Information Sharing Needed to Avoid Aviation-5G Crisis, Congress Hears

Lack of coordination, information sharing was raised as possible culprits in aviation-5G crisis.

Information Sharing Needed to Avoid Aviation-5G Crisis, Congress Hears
Photo of Peter DeFazio, D-Oregon, at Thursday's hearing. By Megan Boswell

WASHINGTON, February 7, 2022 – Aviation and telecom witnesses at a transportation subcommittee last week raised a lack of coordination and information sharing as culprits in the ongoing crisis that has stalled the deployment of 5G services around airports for fear of its potential interference with aircraft radios.

Earlier this year, major American airlines warned that they would cancel a significant number of flights if 5G services were turned on around airports. Aviation officials said this interference would put at risk planes that rely on radios to take off and land during inclement weather, and companies AT&T and Verizon have abided by a delay in deploying their C-band spectrum around airports.

At the congressional hearing last Thursday, Federal Aviation Administration Administrator Stephen Dickson attributed the situationfor which a resolution is still being sought – to a lack of “early, open data exchange” of information about possible inference scenarios.

The telecommunication companies “had never delivered this kind of data to the government before,” Dickson said of interference possibilities with the C-band spectrum. The FAA had to put nondisclosure agreements in place in order to get the data they needed.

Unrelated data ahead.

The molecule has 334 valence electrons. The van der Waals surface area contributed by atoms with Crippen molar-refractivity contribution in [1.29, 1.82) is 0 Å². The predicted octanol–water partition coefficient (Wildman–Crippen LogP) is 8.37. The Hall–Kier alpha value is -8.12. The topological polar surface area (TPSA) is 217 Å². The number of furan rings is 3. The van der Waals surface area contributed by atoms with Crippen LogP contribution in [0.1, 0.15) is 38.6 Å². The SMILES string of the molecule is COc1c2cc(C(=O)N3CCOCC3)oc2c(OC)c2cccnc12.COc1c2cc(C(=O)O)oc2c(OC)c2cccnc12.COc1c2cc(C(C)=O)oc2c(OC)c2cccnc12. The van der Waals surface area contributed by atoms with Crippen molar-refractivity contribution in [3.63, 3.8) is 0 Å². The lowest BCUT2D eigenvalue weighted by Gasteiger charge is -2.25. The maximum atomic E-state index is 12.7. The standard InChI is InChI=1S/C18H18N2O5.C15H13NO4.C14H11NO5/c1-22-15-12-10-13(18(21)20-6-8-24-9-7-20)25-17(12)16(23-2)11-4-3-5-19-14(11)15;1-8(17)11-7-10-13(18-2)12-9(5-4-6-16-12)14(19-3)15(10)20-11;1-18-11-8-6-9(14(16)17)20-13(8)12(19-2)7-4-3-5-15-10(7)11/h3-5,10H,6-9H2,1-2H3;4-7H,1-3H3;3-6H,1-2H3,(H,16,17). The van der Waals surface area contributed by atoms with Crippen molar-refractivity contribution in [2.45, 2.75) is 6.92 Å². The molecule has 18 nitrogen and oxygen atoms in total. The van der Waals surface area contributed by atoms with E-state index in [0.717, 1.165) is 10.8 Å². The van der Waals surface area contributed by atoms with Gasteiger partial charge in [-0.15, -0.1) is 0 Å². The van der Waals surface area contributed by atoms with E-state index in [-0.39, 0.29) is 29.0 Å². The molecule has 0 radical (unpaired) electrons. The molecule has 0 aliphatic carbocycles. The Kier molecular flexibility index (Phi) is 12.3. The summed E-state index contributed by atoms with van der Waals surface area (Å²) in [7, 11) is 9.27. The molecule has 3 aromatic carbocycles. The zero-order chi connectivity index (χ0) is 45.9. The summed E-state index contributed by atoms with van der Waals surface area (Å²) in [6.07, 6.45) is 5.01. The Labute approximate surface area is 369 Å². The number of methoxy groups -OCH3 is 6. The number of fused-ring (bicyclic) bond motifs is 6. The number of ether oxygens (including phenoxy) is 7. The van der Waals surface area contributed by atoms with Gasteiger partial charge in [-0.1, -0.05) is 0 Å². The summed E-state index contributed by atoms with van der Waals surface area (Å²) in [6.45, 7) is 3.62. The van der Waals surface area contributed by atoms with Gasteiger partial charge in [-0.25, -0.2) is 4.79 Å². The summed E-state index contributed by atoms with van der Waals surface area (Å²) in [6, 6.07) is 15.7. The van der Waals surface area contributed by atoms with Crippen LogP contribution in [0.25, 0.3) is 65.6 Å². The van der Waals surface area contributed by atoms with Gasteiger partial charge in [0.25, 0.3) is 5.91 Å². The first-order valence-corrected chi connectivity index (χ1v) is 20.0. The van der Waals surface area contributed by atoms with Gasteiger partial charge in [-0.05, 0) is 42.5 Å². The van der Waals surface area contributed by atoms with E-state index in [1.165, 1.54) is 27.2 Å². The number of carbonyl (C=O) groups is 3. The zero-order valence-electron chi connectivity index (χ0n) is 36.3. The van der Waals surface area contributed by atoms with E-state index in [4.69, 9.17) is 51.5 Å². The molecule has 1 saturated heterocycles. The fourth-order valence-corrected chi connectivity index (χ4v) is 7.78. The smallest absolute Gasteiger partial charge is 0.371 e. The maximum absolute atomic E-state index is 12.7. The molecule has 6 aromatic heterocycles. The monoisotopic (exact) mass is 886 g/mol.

When Representative Donald Payne, D-New Jersey, asked Dickson what the FAA has learned from this situation, Dickson replied that they have learned that “coordination within the government” and “sharing data between industries” is of utmost importance to avoid similar problems in the future.

‘Dialogue starts earlier’

Meredith Baker, president and CEO of Cellular Telecommunications Industry Association, said conversations needed to begin earlier to avoid conflicts like this.

“[The] process starts earlier. Concerts surface earlier. Dialogue starts earlier, and perhaps never stops,” she said.

At the Consumer Electronics Show earlier this year, telecom industry experts charged that a lack of federal coordination – where the National Telecommunications and Information Administration would bring the different industries together – contributed to the crisis, and that inference issues should’ve before the Federal Communications Commission auctioned off the spectrum in question.

On that point, Dickson said the issue dates back years, with the first concerns being raised in the aviation community in 2015. He said spectrum engineers began working on the problem in 2018 or 2019, but no solutions were met due to the lack of data.

That solution, according to Nick Calio, president and CEO of Airlines for America, will likely take years to develop, he said Thursday. The result could ultimately mean avoiding catastrophic consequences, said representative Peter DeFazio, D-Oregon.

We “are not done with this yet,” DeFazio said Thursday. [But] “Having a dropped call is way less serious than having a dropped airplane out of the sky.”